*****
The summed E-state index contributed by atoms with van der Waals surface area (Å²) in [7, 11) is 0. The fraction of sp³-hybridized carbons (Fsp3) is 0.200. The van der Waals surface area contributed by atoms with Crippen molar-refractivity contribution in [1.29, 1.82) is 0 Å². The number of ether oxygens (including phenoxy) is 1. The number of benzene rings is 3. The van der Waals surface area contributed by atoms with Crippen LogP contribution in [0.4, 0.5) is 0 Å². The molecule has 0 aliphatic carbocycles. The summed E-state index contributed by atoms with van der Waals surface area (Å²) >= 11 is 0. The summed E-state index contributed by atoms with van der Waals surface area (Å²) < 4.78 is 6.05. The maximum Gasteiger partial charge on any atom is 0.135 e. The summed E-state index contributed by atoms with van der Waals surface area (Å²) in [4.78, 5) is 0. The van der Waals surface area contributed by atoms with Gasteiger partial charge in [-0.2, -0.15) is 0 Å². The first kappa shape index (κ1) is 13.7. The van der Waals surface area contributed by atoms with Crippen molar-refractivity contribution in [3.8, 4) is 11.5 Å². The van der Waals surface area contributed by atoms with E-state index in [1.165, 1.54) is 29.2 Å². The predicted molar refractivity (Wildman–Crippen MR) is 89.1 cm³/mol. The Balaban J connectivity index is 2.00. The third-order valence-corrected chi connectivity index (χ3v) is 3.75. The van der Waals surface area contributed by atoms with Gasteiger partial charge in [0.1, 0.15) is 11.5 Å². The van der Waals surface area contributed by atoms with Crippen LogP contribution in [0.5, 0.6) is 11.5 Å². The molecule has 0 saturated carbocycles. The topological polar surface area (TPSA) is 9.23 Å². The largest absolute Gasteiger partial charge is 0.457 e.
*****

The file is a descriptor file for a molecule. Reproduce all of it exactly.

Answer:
The summed E-state index contributed by atoms with van der Waals surface area (Å²) in [7, 11) is 0. The fraction of sp³-hybridized carbons (Fsp3) is 0.200. The van der Waals surface area contributed by atoms with Crippen molar-refractivity contribution in [1.29, 1.82) is 0 Å². The number of ether oxygens (including phenoxy) is 1. The number of benzene rings is 3. The van der Waals surface area contributed by atoms with Crippen LogP contribution in [0.4, 0.5) is 0 Å². The molecule has 0 aliphatic carbocycles. The summed E-state index contributed by atoms with van der Waals surface area (Å²) >= 11 is 0. The summed E-state index contributed by atoms with van der Waals surface area (Å²) < 4.78 is 6.05. The maximum Gasteiger partial charge on any atom is 0.135 e. The summed E-state index contributed by atoms with van der Waals surface area (Å²) in [4.78, 5) is 0. The van der Waals surface area contributed by atoms with Gasteiger partial charge in [-0.2, -0.15) is 0 Å². The first kappa shape index (κ1) is 13.7. The van der Waals surface area contributed by atoms with Crippen molar-refractivity contribution in [3.8, 4) is 11.5 Å². The van der Waals surface area contributed by atoms with E-state index in [1.165, 1.54) is 29.2 Å². The predicted molar refractivity (Wildman–Crippen MR) is 89.1 cm³/mol. The Balaban J connectivity index is 2.00. The third-order valence-corrected chi connectivity index (χ3v) is 3.75. The van der Waals surface area contributed by atoms with Gasteiger partial charge in [0.1, 0.15) is 11.5 Å². The van der Waals surface area contributed by atoms with Crippen LogP contribution in [0.5, 0.6) is 11.5 Å². The molecule has 0 saturated carbocycles. The topological polar surface area (TPSA) is 9.23 Å². The largest absolute Gasteiger partial charge is 0.457 e.